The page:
India’s long-standing aversion to cryptocurrencies has never been a secret.
In fact, its apex banking body, the Reserve Bank of India, has often found itself making headlines for its slew of attempts to discourage crypto use within the country’s financial ecosystem.
- RBI needs to overcome its fear of legitimate cryptocurrency usage
- Reserve Bank of India Denies Involvement in Draft Bill to Ban Cryptocurrencies
Yet, despite the challenges posed to it by the lack of regulatory support, the crypto community in India had soldiered on, hoping to usher in a “Digital India” that would have space for crypto assets.
A new draft bill, titled Banning of Cryptocurrency & Regulation of Official Digital Currency Bill 2019, prepared by an inter-ministerial committee, has somewhat thrown off the optimism of several crypto investors and many tech-focused startups in the country, by calling for criminalisation and jail term for trading in crypto.
Coming shortly after the right-wing Modi government took office with a resounding mandate from the people, the new draft, reflects the authorities’ growing concern with the widespread incidence of crypto scams and tries to rein in the possibility of risks to investors.
The underlying intentions of the bill seem justified, especially considering how the $300 million crypto scam case involving the Bharadwaj brothers have jolted the Indian crypto enthusiasts out of their complacency of late.
Yet, the harsh prosecution model that has been suggested by the draft bill, with jail term of upto 10 years, being proposed for the act of crypto trading, has garnered criticism for being unwarranted. In addition, several frequent investors, and many insiders in India’s burgeoning startup ecosystem have pointed out some inherent issues with the draft bill.
What Does The Draft Bill Argue?
To analyse and understand the bill prepared by the inter-ministerial committee, it is essential to understand its basic premise and arguments. With the committee being headed by Subhash Chandra Garg, secretary, Department of Economic Affairs (DEA), the proposed draft bill seeks to put in place a complete ban on the use of cryptocurrencies in the country, either as currency or as legal tender.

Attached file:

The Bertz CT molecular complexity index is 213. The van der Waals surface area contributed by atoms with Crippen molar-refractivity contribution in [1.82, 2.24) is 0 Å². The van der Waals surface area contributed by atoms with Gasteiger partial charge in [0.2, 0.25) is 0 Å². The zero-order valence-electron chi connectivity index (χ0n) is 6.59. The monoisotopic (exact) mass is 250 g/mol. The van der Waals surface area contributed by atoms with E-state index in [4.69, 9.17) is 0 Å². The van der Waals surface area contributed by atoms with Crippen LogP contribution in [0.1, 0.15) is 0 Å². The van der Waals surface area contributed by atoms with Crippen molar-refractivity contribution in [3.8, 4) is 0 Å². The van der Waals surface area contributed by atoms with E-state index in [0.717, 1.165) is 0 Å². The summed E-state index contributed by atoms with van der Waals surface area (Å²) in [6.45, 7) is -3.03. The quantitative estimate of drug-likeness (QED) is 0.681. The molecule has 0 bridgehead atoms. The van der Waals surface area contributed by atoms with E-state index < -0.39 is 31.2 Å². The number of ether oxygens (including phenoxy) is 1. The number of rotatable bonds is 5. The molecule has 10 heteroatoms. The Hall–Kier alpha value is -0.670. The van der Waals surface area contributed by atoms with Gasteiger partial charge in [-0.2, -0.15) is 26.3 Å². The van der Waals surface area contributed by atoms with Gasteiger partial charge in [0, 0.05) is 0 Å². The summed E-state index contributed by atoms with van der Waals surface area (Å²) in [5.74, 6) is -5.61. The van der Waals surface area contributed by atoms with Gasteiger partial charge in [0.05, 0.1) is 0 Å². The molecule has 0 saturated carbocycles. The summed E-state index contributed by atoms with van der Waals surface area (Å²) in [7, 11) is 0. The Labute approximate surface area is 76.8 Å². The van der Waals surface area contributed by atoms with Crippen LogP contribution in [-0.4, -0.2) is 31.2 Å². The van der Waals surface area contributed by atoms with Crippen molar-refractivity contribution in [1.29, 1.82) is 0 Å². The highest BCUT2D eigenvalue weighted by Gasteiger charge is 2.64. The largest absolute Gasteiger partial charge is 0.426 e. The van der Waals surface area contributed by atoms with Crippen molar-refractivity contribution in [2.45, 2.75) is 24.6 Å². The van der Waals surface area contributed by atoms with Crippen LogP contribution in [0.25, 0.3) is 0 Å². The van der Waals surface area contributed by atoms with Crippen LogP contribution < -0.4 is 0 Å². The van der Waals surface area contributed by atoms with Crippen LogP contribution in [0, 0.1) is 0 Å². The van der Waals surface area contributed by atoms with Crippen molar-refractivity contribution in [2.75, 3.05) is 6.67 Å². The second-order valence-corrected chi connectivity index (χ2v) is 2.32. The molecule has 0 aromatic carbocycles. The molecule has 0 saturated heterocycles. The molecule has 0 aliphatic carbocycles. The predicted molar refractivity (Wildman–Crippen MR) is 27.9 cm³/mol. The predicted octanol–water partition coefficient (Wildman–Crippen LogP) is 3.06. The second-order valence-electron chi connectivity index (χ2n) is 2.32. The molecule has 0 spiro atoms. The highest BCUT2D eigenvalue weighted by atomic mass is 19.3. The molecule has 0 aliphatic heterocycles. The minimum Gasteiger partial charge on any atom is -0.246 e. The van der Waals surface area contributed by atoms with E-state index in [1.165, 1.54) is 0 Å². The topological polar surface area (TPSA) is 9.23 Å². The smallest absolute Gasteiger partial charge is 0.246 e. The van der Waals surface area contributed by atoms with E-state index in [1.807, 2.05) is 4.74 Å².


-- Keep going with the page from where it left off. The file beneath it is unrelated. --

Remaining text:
Instead, it focuses on the need to encourage and facilitate the growth of the blockchain industry, harping upon the multitude of use cases digital ledger technologies can potentially support. Even though it summarily dismisses the need to leave some room for blockchain’s primary form of application: the cryptocurrency, it seems open to having a Digital Rupee or a CBDC (Central Bank Digital Currency).
While it is indeed interesting and even heartening to note that the committee is considering a modified application of the original crypto model, many players in the Indian venture capital and startup sectors have raised questions about the sagacity about such a suggestion.
My understanding is that even if a Digital Rupee were to be introduced, it would allow little deviation from the digital money system already in the works thanks to apps like Paytm and Google Pay, which allow users to send and receive legal tender digitally.
Nischal Shetty, one of the co-founders of the startup WazirX, a Mumbai-based crypto exchanging service, has pointed out a fundamental irony in the committee’s argument.
The report promotes the role of a public blockchain, the use of “decentralized” ledger technology in facilitating many tech focused developments. At the same time, it takes a hardline stance against crypto, axing at the very foundations of decentralization as a concept.